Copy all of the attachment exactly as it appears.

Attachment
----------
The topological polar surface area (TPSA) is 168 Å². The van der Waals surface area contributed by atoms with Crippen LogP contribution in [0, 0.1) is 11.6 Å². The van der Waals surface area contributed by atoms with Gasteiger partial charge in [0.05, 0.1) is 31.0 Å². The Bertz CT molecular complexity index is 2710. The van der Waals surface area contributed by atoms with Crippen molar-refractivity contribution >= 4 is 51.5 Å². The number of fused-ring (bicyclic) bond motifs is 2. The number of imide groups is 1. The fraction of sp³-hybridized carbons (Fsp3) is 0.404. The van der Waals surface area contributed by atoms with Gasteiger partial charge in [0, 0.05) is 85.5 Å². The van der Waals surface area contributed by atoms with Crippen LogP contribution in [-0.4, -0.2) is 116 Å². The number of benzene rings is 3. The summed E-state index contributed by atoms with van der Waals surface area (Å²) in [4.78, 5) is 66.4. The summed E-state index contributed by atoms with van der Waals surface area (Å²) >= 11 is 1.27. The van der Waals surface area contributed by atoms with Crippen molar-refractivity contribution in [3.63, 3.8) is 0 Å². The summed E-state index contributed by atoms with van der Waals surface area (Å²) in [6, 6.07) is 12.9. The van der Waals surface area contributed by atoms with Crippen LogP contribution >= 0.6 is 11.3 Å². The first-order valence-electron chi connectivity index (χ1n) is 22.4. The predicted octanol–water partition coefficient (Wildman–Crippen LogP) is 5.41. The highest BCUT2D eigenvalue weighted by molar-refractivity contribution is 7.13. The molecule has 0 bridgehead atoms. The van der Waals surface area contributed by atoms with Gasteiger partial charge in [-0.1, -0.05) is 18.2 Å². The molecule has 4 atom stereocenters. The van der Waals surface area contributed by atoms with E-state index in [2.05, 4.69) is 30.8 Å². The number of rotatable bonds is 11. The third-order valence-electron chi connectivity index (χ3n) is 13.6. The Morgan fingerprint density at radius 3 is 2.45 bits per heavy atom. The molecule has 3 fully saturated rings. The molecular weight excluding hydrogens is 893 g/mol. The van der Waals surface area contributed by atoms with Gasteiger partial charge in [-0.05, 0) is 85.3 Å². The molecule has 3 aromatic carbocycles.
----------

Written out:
The topological polar surface area (TPSA) is 168 Å². The van der Waals surface area contributed by atoms with Crippen LogP contribution in [0, 0.1) is 11.6 Å². The van der Waals surface area contributed by atoms with Gasteiger partial charge in [0.05, 0.1) is 31.0 Å². The Bertz CT molecular complexity index is 2710. The van der Waals surface area contributed by atoms with Crippen molar-refractivity contribution >= 4 is 51.5 Å². The number of fused-ring (bicyclic) bond motifs is 2. The number of imide groups is 1. The fraction of sp³-hybridized carbons (Fsp3) is 0.404. The van der Waals surface area contributed by atoms with Gasteiger partial charge in [0, 0.05) is 85.5 Å². The van der Waals surface area contributed by atoms with Crippen LogP contribution in [-0.4, -0.2) is 116 Å². The number of benzene rings is 3. The summed E-state index contributed by atoms with van der Waals surface area (Å²) in [4.78, 5) is 66.4. The summed E-state index contributed by atoms with van der Waals surface area (Å²) >= 11 is 1.27. The van der Waals surface area contributed by atoms with Crippen molar-refractivity contribution in [3.63, 3.8) is 0 Å². The summed E-state index contributed by atoms with van der Waals surface area (Å²) in [6, 6.07) is 12.9. The van der Waals surface area contributed by atoms with Crippen LogP contribution >= 0.6 is 11.3 Å². The first-order valence-electron chi connectivity index (χ1n) is 22.4. The predicted octanol–water partition coefficient (Wildman–Crippen LogP) is 5.41. The highest BCUT2D eigenvalue weighted by molar-refractivity contribution is 7.13. The molecule has 0 bridgehead atoms. The van der Waals surface area contributed by atoms with Gasteiger partial charge in [-0.1, -0.05) is 18.2 Å². The molecule has 4 atom stereocenters. The van der Waals surface area contributed by atoms with E-state index in [2.05, 4.69) is 30.8 Å². The number of rotatable bonds is 11. The third-order valence-electron chi connectivity index (χ3n) is 13.6. The Morgan fingerprint density at radius 3 is 2.45 bits per heavy atom. The molecule has 3 fully saturated rings. The molecular weight excluding hydrogens is 893 g/mol. The van der Waals surface area contributed by atoms with Gasteiger partial charge in [-0.05, 0) is 85.3 Å². The molecule has 3 aromatic carbocycles.